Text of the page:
In article <410EC9A6.5010107 / neurogami.com>,
James Britt  <jamesUNDERBARb / neurogami.com> wrote:
>Jesse Jones wrote:
>  >
>> Banning a feature because it can be misused is a pretty weak rationale.
>
>I tend to agree on this, preferring an enabling language to a B&D 
>language.  Ruby already gives folks plenty of tools for making code 
>unreadable.  I think most people would use macros to do the opposite: 
>encapsulate some abstraction to make code cleaner.
>
>David Alan Black mentioned macros as (possibly) a facility for 
>introducing arbitrary syntax.  I'm no Lisper, but no examples I've seen 
>of Lisp macros suggest that this is what goes on.  I do not think you 
>can use Lisp macros to get a Lisp interpreter to under truly arbitrary code.
>
>But, even supposing one could, I believe the Darwinian forces in a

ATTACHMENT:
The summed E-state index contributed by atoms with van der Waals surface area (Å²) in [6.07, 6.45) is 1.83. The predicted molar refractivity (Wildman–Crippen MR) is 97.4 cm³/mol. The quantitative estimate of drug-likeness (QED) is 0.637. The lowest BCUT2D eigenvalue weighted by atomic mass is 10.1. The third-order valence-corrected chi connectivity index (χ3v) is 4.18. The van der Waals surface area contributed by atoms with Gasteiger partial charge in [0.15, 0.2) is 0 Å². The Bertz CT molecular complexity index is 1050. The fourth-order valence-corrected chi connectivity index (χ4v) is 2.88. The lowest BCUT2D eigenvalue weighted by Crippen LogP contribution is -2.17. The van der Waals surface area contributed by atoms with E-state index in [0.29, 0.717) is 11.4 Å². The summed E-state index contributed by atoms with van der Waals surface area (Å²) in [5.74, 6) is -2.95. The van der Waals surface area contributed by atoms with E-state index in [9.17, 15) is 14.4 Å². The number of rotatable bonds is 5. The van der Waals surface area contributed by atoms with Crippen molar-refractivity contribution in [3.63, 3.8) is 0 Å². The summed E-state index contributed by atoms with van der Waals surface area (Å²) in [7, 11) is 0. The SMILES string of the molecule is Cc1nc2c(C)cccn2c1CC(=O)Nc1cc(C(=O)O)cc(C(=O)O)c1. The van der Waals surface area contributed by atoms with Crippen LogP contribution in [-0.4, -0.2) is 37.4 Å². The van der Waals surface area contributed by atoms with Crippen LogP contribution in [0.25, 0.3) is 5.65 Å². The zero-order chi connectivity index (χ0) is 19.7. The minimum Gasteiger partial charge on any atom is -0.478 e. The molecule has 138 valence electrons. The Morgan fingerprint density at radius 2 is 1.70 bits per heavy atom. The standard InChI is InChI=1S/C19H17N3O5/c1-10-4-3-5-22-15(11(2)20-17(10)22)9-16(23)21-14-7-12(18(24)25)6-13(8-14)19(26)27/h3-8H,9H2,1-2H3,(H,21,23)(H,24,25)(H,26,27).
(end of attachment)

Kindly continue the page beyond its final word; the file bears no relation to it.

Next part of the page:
>development community would prevent abuse of macros from becoming prevalent.
>

Agreed.

While Matz may have 'banned' macros from the core language, that doesn't 
mean that if someone comes up with a way to do LISP-like macros 
implemented in an external module, (that could be downloaded 
from the RAA for example) that Matz would ban the module.  He probably 
would never consider bundling it with the Ruby distribution, of course, 
but that doesn't mean it would be 'banned'.  

If such a module did ever become available those who would be interested 
in such things would use it and those who were not interested would 
ignore it.

It's kind of like how the static typing advocates occasionally come up 
with some code for emulating static typing in Ruby (and you can probably 
find some on the RAA) while most of us think that such things are 
ill-advised, no one is stopping the advocates of such things from using 
it.

Phil